Several more days of intensive effort were spent trying to develop a statement of charges against Naylor-Foote which would simply open the case to proper inquiry, rather than attempting to prove it within the statement. One of the handicaps confronting me was the fact that much of what happened looked in retrospect so ridiculous that straightforward recounting of it might cause an investigator to suspect that I was making the whole thing up.

This was especially so with some of Naylor-Foote's behavior after the crash and capture. So bizarre and irrational were some of his actions that an investigator looking at or listening to my relating of them could easily and even somewhat reasonably assume that I was at least exaggerating, and possibly making some of it up because I hated the fellow and was trying to wreak vengeance, or else was trying to shift the blame for the crash onto him when it may well have been my own fault. It was already evident from my talk with Ferranto just before leaving the prison camp, that Naylor-Foote would himself insist that was the case. [Investigative documents released some 30 years later would reveal that some of the investigators and analysts involved clearly assumed that to be at least partially the case.]

The fact was as of that time, in Tokyo, I really had no vengeful feeling toward Naylor-Foote. His psychopathic condition had been recognized long before. There was included in the formal statement when finally completed, description of several of Naylor-Foote's actions while in captivity. That was not done to intensify charges against him with regard to the mission but, as it was expressed in the statement, "to give investigators an insight into the mental processes" of the man. Also, there was duty to draw attention to the possibility that he had caused damage to myself and others after our capture, as well as having caused failure of the rescue mission.*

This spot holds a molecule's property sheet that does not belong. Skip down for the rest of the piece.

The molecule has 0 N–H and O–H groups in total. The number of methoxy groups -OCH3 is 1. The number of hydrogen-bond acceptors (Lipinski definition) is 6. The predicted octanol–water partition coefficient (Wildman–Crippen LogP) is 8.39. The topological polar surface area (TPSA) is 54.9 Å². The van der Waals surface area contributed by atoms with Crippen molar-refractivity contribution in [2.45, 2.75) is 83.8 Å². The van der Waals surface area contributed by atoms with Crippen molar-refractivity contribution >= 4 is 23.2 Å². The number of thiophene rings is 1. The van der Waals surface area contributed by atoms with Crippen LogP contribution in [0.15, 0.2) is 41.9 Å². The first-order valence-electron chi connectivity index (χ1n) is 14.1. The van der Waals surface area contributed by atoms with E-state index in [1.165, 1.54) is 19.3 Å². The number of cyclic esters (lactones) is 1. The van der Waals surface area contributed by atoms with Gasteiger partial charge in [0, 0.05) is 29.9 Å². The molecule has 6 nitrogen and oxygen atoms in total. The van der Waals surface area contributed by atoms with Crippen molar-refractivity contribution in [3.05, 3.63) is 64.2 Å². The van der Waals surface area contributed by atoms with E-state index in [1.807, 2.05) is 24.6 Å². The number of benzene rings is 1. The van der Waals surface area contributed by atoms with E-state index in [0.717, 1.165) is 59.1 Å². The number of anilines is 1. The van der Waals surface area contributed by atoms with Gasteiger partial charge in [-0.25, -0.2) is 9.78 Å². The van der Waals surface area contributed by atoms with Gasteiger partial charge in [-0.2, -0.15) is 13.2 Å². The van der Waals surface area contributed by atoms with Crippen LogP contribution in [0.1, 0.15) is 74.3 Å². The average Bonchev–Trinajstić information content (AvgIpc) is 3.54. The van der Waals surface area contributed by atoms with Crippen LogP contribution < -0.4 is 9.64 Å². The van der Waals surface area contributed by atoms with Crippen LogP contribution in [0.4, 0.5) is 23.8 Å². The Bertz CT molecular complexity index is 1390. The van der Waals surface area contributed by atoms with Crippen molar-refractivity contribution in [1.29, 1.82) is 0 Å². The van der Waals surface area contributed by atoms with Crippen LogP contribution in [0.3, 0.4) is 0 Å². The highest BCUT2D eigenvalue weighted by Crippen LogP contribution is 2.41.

[* Further complicating my efforts to get a court of inquiry into my charges against both Naylor-Foote and Ulatoski, was the fact that British officials were demanding information from Naylor-Foote and also Felix Ferranto about the death during the foolish escape attempt of their man, Adams-Acton.]

There were, on the other hand, some vengeful feelings towards Ulatoski. His representation of himself as a captain (he was then still a 1st Lieutenant), with a splash of personal award and campaign ribbons indicating considerable combat experience, had caused me to regard everything he had to say aboard the Rochester before the mission more highly than it would otherwise have been considered. Thus, the representation of "his man" Naylor-Foote as a much-experienced, behind-enemy-lines, warrior, thoroughly acquainted with the people, places and situation in which we would operate, had caused me to disregard several aspects of Naylor-Foote's behavior before the mission which would otherwise have told me he was very much the manner of glory-seeking faker he turned out to be.

On top of that, I had learned from Naylor-Foote since then that the two had not known each other at all until about a month prior to the mission, and had spent but a few days together then. After that, Ulatoski had been absent from the island, on leave in Japan, until only the day before he appeared on the Rochester to present that proposal. Thus he really knew nothing about any of the preliminary events involving Ettinger except what Naylor-Foote had told him. And the detailed proposal for a rescue operation which he started to present and said he had planned was actually a script prepared for him by Naylor-Foote. He did a fine job of ad-libbing on his own, of course, after I cut off presentation the entire proposal* because of impracticalities evident in its very beginning.

[* Had I listened to the entire proposal he intended to present, the whole idea would probably have been rejected. For it would probably have included mention of Naylor-Foote's entirely fictitious story of having made a previous attempt to rescue Ettinger with a helicopter from the Wisconsin.]